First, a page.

But do not confuse all of these player comforts for crutches: the story is perfectly easy to follow even if you don’t care to read pages of lore. But you can do so if you wish to immerse yourself, and we highly recommend that you do. After all, everything in the game is soaking with information should you want to take it in, from item descriptions that tell small stories to political events that change governments as you play. It’s an open invitation to join a living, breathing universe.
Float like a Moogle, sting like a Cactuar
Even if you had the greatest story ever when talking about games you’ve got to remember that gameplay is the key. So with the developers leaning hard on real-time action and a skill-based combat system, how do you differentiate it from previous games? You get the experts.
Enter Ryota Suzuki, a developer that has worked on titles like Marvel Vs. Capcom 2, Dragon’s Dogma, and Devil May Cry V, who’s been brought in as the combat director for Final Fantasy XVI. And the results of such talent is immediately obvious as soon as you’re in control of Clive: combat is a delight, with tight and responsive controls that can be as simple or as complex as the player wants it, unfolding over the course of the game to give you an almost overwhelming amount of options to create builds based on how you like to play.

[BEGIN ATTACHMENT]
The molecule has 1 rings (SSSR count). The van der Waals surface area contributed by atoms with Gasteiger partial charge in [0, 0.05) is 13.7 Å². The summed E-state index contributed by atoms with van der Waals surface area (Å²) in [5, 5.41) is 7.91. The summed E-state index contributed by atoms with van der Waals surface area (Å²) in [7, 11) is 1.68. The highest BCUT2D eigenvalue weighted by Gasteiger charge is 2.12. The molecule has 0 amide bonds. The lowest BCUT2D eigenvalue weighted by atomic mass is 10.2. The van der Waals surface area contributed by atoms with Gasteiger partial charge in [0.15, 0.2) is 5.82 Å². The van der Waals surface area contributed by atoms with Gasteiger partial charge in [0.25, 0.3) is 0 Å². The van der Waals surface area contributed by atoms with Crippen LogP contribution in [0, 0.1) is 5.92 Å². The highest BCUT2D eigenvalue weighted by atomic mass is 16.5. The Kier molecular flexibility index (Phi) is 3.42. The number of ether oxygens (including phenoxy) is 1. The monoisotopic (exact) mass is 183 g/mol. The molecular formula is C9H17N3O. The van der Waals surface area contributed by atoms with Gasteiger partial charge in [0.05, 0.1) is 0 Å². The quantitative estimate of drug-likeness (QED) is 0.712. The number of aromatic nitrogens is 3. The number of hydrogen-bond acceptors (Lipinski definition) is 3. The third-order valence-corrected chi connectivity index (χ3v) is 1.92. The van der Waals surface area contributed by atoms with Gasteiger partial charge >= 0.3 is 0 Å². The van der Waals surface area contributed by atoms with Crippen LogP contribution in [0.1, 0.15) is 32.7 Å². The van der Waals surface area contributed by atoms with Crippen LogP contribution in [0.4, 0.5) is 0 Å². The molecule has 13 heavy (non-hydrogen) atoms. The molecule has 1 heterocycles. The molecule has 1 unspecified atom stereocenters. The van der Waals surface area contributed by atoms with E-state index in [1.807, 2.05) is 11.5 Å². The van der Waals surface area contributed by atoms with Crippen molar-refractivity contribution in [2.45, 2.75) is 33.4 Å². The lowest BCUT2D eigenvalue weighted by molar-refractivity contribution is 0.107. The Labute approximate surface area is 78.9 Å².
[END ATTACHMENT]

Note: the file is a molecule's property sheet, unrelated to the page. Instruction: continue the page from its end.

While similar in a way to the action of FF XV or FF VII Remake, XVI leaves behind the floaty feeling both of those titles inherited from the Kingdom Hearts games, instead using something more akin to fighting games mixed with hack and slash. The base mechanics of combat have you using your main sword abilities to slash at foes, and it can all be achieved by mashing square. As you sink points into unlocking this main skill set you’ll start getting more options, like charging up your strikes, or performing “magic bursts” by following sword strikes with quick shotgun-like blasts to lengthen your combos. Sooner rather than later, you’ll be lunging in, blasting with magic, closing in the distance with a charge attack to throw an enemy into the air only to follow up with an Eikonic ability that teleports you next to the target, and juggling monsters in the air.